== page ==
Guilt is a very prominant theme in his films, such as creating and dealing with guilt
Some of his films are inspired by true stories (ie. Raging Bull, Goodfellas and Casino)
Often includes voice narration/ voice overs of his characters from beyond the grave (ie. Good Fellas, Gangs of New York, Casino)
"I love voiceovers. Sunset Boulevard is narrated by a man who's dead, floating in a swimming pool. He's telling the whole story and there's a sense of irony in that. I'm not interested in the character describing what's going on, but what he is feeling." Directing Style Often begings movies with scenes from the middle or end of the story
His lead characters are often sociopathic and/or want to be accepted by society or in a society
Often glamourizes violence to rock music in many of his films to set the mood for his characters
"Violence usually manifests itself in a very specific world. I come from Italian descendants. My grandparents' way of life was quite tribal. Living in Manhattan then was like being in an old Sicilian village. The nature of the violence in the world I was growing up in was not pointless. It was very serious. It was something that I experienced and objectively saw. Even a slap in the face was a very serious thing that had to be addressed. When I try to express it by showing it in my films, I'm not glamorising it to make it look great." Frequent use of slow motion [ie. Mean Streets, Taxi Driver, Raging Bull, Good Fellas, Gangs of New York]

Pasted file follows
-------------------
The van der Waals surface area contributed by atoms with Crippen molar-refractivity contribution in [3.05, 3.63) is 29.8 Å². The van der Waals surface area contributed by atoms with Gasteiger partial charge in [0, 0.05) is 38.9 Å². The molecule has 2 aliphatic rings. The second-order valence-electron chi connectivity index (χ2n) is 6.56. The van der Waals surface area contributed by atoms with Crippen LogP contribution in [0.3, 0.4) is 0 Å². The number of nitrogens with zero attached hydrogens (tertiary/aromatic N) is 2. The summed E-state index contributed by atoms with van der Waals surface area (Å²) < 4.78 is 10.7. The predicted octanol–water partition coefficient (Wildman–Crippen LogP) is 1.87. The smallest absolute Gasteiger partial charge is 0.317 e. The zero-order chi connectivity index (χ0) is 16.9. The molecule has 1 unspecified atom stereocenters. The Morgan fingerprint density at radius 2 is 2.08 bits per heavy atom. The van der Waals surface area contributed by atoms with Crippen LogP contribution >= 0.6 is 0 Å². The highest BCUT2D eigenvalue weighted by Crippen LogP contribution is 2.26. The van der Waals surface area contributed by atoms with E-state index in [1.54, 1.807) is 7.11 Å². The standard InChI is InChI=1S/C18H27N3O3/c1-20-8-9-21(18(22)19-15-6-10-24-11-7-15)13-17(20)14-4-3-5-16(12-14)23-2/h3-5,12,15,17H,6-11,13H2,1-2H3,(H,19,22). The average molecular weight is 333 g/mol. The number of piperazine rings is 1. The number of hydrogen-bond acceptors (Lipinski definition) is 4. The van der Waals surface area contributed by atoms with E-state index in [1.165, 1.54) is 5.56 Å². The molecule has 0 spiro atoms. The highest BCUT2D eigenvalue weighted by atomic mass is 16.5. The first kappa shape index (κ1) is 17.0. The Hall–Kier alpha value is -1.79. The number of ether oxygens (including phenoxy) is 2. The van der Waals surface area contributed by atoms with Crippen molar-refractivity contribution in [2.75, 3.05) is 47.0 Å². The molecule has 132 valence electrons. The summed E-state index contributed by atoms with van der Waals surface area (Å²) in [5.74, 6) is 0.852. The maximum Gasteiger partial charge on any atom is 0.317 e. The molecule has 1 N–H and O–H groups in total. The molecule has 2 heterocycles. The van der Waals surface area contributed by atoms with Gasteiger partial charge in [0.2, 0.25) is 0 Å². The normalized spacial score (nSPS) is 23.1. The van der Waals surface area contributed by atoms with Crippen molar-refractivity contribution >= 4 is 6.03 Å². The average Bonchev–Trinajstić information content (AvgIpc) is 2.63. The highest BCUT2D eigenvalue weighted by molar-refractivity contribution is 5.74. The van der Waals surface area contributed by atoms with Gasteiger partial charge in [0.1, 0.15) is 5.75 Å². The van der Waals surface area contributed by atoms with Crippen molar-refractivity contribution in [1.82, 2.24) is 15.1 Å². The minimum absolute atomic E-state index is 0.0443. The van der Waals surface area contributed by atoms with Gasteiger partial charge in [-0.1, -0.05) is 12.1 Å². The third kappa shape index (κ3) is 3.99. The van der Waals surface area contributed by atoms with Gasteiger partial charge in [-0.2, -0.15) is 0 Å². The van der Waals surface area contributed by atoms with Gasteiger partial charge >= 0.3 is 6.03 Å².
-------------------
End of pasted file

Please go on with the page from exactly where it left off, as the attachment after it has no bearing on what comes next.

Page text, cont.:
Combines rapid editing with slow motion scenes set to very distinctive soundtracks
Includes very bold music in his films (which display his love for good musical influences he grew up listening to) which range from jazz to classical rock. This has been imitated by other directors such as Quentin Tarantino
Frequently uses New York as the main setting in his films (ie.Good Fellas, Gangs of New York, Taxi Driver, Age of Innocence, The King of Comedy, After Hours, New York New York and Mean Streets) Never rat on your friends and always keep your mouth shut. I ride around most nights - subways, buses - but you know, if I'm gonna do that I might as well get paid for it That's what preserves the order of things. Fear. When I was your age they would say we can become cops, or criminals. Today, what I'm saying to you is this: when you're facing a loaded gun, what's the difference? Kurt had many careers before his profession in writing really took off. He was a newspaper reporter, teacher and a public relations employee for General Electric. Scorsese shows us what this world is all about: money and influence. The effect is that viewers feel like they are part of the action; since their perspective is constantly changing they are active participants instead of observers.